Last time I checked, my mother didn’t work here

October 7th, 2014 · 62 comments

“My husband and I eloped in Maui last week because we thought it’d be more fun that way,” says Sarah in Seattle.At least one of her husband’s coworkers — apparently — took this as a snub. (But, you know, in a “Hahahahaha, JUST KIDDING!” clenched-teeth sort of way.)

Congrats to Paul!!! (Apparently)
related: Aaand…the honeymoon’s over.

FILED UNDER: love & marriage · office


62 responses so far ↓

  • #1   L

    Same thing happened when I eloped. My boss took it as some sort of personal offense that I didn’t let her know in advance because she would have thrown a party. I mean, she still could have afterwards but apparently she didn’t want to unless she was on the shortlist of people who knew in advance.

    Oct 7, 2014 at 2:42 pm   rating: 90  small thumbs up

    • #1.1   L

      Hey, we have the same name!

      Oct 8, 2014 at 5:56 pm   rating: 90  small thumbs up

       
    • #1.2   MNOP

      Always a bridesmaid, never a bride.

      So sad now.

      Oct 8, 2014 at 7:51 pm   rating: 90  small thumbs up

       
     
  • #2   CLE_Cardenas

    I had a huge wedding and didn’t invite any co-workers. No one was offended.

    Oct 7, 2014 at 3:01 pm   rating: 90  small thumbs up

     
  • #3   FeRD bang

    Meanwhile, if Sarah and her fiancee had invited everyone to their Maui wedding, they would’ve been buried under a torrent of bitching about the expense. Sometimes you just can’t win.

    Oct 7, 2014 at 3:05 pm   rating: 90  small thumbs up

    • #3.1   Tesselara

      FeRD, you mean buried under a torrent of justified reluctance to spend 1,000s of dollars on their narcissism?

      Destination weddings are monumentally selfish (if you want people to come to the wedding, and also expect them to pay for their own trip, and then make them feel guilty if the don’t come). I have actually never been invited to one of these (THANK GOD), but I always feel awful for people who are invited. They always feel a horrible mix of guilt and resentment at the invite. Listen, folks. Your wedding is important, but it is NEVER that important. Get over yourself, have your wedding in a place where people can attend without ruining your relationship with them, and USE THE DESTINATION FOR THE HONEYMOON. Unless you’re rich and can pay for everyone. In this case, go ahead and destination away. Everyone will love you.

      Oct 9, 2014 at 7:07 am   rating: 90  small thumbs up

       
    • #3.2   hbc

      “if you want people to come to the wedding, and also expect them to pay for their own trip, and then make them feel guilty if the don’t come”

      You know the destination wedding is okay if you leave off the guilt, right? Because an invitation is not a summons, and anyone wracked with guilt over declining an invitation (any invitation) needs to get over themselves–your presence isn’t that important to the proceedings.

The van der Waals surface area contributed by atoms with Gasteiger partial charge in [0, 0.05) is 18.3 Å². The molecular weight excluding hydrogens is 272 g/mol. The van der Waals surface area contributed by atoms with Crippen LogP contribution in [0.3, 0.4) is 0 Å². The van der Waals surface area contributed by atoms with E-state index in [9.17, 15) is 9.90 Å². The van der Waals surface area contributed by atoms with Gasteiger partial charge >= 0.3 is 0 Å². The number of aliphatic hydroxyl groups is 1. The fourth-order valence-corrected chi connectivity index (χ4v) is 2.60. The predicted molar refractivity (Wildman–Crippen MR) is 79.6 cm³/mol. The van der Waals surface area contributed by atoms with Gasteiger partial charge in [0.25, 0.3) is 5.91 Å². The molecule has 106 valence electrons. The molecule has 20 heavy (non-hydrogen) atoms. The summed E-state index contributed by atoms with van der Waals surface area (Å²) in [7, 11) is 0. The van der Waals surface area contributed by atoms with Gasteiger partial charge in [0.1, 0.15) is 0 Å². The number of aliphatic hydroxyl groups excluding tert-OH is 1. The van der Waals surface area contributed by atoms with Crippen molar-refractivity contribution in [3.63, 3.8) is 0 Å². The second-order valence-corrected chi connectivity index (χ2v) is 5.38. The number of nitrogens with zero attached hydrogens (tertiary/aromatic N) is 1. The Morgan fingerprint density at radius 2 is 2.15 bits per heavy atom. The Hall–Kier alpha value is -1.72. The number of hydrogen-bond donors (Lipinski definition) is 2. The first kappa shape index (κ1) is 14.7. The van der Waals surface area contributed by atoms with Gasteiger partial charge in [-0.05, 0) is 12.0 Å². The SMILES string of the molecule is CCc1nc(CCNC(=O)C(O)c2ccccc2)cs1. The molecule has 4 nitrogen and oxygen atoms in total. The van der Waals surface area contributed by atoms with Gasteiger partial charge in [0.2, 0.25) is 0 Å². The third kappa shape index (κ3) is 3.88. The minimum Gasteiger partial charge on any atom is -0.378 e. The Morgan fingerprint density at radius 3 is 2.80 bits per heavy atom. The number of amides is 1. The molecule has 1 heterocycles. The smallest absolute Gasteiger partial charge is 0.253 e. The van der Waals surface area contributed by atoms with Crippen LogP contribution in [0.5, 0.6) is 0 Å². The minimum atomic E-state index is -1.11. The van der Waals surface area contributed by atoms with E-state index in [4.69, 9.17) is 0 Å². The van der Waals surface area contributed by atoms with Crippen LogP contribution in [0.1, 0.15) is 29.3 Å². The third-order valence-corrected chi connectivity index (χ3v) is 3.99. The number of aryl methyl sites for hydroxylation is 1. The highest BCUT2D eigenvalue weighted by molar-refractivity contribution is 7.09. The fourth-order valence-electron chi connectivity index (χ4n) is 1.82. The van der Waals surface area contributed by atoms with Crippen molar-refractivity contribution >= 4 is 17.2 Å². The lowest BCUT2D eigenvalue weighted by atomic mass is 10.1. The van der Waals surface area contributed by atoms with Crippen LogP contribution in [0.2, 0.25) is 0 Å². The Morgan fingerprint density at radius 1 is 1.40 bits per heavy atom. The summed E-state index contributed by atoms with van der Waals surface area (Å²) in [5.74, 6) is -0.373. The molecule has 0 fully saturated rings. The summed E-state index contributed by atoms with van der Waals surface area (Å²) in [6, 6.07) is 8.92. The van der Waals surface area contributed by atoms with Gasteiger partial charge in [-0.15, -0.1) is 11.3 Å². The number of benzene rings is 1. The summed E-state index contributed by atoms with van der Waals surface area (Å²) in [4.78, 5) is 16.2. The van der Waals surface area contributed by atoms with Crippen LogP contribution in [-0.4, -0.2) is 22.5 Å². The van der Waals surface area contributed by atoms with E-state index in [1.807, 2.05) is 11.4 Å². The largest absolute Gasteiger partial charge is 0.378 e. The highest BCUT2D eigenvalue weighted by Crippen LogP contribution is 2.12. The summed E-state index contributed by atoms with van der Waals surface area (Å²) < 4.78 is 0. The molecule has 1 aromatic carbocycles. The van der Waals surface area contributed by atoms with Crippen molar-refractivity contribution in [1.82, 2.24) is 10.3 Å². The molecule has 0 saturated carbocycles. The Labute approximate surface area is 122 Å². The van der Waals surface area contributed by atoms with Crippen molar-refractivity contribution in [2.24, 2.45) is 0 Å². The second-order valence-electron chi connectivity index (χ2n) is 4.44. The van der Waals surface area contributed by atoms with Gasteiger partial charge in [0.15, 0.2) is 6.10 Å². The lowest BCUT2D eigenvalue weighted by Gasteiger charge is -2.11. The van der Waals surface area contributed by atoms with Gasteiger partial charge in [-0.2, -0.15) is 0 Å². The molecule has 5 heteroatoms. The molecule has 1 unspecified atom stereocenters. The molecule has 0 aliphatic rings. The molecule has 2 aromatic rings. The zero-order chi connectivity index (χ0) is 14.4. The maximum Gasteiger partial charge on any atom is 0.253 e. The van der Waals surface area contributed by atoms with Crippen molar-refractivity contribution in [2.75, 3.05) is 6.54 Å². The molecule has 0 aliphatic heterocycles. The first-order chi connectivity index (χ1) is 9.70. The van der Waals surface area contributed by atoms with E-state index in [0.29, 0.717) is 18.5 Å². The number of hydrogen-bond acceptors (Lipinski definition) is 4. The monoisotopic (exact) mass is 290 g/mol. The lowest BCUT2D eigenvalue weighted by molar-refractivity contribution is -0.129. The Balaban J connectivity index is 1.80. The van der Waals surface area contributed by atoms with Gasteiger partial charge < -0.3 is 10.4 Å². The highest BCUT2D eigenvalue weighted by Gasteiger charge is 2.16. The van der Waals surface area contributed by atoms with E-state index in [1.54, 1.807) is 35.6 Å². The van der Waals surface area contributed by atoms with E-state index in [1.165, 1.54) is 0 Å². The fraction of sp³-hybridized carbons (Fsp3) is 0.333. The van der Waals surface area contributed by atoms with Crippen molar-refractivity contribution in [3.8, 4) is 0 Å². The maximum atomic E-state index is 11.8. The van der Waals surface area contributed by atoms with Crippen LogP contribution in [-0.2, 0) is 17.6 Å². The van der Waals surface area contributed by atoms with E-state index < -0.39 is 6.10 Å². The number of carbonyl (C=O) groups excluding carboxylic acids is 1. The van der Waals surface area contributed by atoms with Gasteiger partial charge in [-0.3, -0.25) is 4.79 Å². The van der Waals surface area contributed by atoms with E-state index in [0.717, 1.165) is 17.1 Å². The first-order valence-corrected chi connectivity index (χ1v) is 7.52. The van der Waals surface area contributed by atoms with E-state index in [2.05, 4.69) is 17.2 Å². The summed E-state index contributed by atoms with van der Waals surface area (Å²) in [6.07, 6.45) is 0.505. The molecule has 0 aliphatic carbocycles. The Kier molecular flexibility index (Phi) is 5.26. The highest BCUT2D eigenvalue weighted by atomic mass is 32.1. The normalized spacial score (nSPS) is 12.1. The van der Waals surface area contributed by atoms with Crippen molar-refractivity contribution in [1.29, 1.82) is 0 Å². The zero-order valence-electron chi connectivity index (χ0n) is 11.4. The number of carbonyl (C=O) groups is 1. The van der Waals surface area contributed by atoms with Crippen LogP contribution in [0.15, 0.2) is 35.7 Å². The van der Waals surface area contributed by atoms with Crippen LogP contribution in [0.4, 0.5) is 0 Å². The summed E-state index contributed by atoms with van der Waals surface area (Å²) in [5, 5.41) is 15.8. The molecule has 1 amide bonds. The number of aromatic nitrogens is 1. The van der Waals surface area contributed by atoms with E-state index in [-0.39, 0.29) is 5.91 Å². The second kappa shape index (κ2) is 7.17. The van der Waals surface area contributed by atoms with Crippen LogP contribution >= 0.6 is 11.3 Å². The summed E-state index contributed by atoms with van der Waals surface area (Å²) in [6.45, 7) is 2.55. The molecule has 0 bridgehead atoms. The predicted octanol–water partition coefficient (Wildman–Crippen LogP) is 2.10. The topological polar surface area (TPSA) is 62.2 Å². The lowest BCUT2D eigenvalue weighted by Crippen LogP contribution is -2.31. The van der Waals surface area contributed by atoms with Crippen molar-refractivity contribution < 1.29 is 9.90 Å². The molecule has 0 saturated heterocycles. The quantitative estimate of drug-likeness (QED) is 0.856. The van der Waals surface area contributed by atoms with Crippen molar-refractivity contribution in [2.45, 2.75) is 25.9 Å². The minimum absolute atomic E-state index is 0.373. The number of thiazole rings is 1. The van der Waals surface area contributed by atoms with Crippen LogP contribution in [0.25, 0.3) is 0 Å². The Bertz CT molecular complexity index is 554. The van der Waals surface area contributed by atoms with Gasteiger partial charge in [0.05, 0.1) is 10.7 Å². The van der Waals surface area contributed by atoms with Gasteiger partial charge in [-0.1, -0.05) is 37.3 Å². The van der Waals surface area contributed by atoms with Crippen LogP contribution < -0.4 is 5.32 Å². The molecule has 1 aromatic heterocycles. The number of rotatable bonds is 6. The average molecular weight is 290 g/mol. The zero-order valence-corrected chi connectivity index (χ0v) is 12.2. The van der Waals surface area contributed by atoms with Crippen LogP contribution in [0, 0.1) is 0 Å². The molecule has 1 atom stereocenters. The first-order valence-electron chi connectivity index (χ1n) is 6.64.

I don’t see why it’s so preferable to have your “local” wedding in your hometown two hours from the nearest regional airport with nothing to do in town after 6pm, especially when the cost can end up being the same for out-of-town guests.

      Oct 9, 2014 at 10:37 am   rating: 90  small thumbs up

       
    • #3.3   The Elf

      Destination weddings are perfectly okay so long as they are done with the understanding that not everyone can or will go. It’s only “monumentally selfish” if the couple thows a hissy fit when people turn down the invite. I think they work best as tiny weddings – just the couple and their nearest & dearest, with the couple helping out with expenses if needed.

      A friend had a sort of destination wedding – it was at a resort not that far away. Didn’t have to fly, but it was far enough away that most people wanted hotels for the night. Since it was off season at the resort, and my husband was in the wedding party, we decided to gang with other friends and rent a house. It was a blast, but they did have about 50% “no” responses. And that’s fine.

      Another friend had a destination wedding that I would have to fly to. I wanted to go, but the timing off it was bad for us – we would have had to take a week off work to do it right. Time is in some ways more precious to me than money; there was no effing way I was willing to use my leave that way.

      Oct 9, 2014 at 11:10 am   rating: 90  small thumbs up

       
    • #3.4   buni

      My brother’s wedding was a “destination” simply because he and his wife got married near their home in SoCal and the majority of both families live on the East coast. I was surprised by how many people came out for the whole week and made a vacation out of it.

      Oct 9, 2014 at 11:52 am   rating: 90  small thumbs up

       
    • #3.5   gah